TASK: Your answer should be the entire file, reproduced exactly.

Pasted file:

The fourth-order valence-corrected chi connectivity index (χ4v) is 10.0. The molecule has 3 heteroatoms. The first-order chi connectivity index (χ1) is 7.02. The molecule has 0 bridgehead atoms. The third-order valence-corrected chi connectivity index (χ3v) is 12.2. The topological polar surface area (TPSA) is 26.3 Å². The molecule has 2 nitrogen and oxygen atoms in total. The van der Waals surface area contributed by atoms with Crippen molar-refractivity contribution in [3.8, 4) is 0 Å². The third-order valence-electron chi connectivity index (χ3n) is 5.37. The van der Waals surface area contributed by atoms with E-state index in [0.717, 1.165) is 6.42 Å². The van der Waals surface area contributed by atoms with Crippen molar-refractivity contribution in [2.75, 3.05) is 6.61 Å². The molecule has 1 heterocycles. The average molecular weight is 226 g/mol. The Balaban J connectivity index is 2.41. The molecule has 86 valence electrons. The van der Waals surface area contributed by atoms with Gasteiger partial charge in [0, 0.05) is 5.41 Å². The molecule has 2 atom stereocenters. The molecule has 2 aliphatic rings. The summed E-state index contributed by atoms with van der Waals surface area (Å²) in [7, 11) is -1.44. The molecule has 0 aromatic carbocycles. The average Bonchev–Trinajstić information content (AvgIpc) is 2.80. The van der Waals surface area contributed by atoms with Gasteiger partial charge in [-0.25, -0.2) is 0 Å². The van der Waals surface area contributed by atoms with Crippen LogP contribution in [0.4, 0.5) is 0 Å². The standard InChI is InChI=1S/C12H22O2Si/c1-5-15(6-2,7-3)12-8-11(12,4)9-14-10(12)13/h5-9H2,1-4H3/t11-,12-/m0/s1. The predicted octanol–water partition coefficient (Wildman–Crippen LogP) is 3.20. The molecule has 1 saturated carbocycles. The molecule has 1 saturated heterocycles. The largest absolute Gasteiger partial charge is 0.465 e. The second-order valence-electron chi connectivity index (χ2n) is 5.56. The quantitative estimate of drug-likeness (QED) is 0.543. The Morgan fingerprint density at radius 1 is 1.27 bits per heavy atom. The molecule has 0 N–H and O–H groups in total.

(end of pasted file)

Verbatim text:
The fourth-order valence-corrected chi connectivity index (χ4v) is 10.0. The molecule has 3 heteroatoms. The first-order chi connectivity index (χ1) is 7.02. The molecule has 0 bridgehead atoms. The third-order valence-corrected chi connectivity index (χ3v) is 12.2. The topological polar surface area (TPSA) is 26.3 Å². The molecule has 2 nitrogen and oxygen atoms in total. The van der Waals surface area contributed by atoms with Crippen molar-refractivity contribution in [3.8, 4) is 0 Å². The third-order valence-electron chi connectivity index (χ3n) is 5.37. The van der Waals surface area contributed by atoms with E-state index in [0.717, 1.165) is 6.42 Å². The van der Waals surface area contributed by atoms with Crippen molar-refractivity contribution in [2.75, 3.05) is 6.61 Å². The molecule has 1 heterocycles. The average molecular weight is 226 g/mol. The Balaban J connectivity index is 2.41. The molecule has 86 valence electrons. The van der Waals surface area contributed by atoms with Gasteiger partial charge in [0, 0.05) is 5.41 Å². The molecule has 2 atom stereocenters. The molecule has 2 aliphatic rings. The summed E-state index contributed by atoms with van der Waals surface area (Å²) in [7, 11) is -1.44. The molecule has 0 aromatic carbocycles. The average Bonchev–Trinajstić information content (AvgIpc) is 2.80. The van der Waals surface area contributed by atoms with Gasteiger partial charge in [-0.25, -0.2) is 0 Å². The van der Waals surface area contributed by atoms with Crippen LogP contribution in [0.4, 0.5) is 0 Å². The standard InChI is InChI=1S/C12H22O2Si/c1-5-15(6-2,7-3)12-8-11(12,4)9-14-10(12)13/h5-9H2,1-4H3/t11-,12-/m0/s1. The predicted octanol–water partition coefficient (Wildman–Crippen LogP) is 3.20. The molecule has 1 saturated carbocycles. The molecule has 1 saturated heterocycles. The largest absolute Gasteiger partial charge is 0.465 e. The second-order valence-electron chi connectivity index (χ2n) is 5.56. The quantitative estimate of drug-likeness (QED) is 0.543. The Morgan fingerprint density at radius 1 is 1.27 bits per heavy atom. The molecule has 0 N–H and O–H groups in total.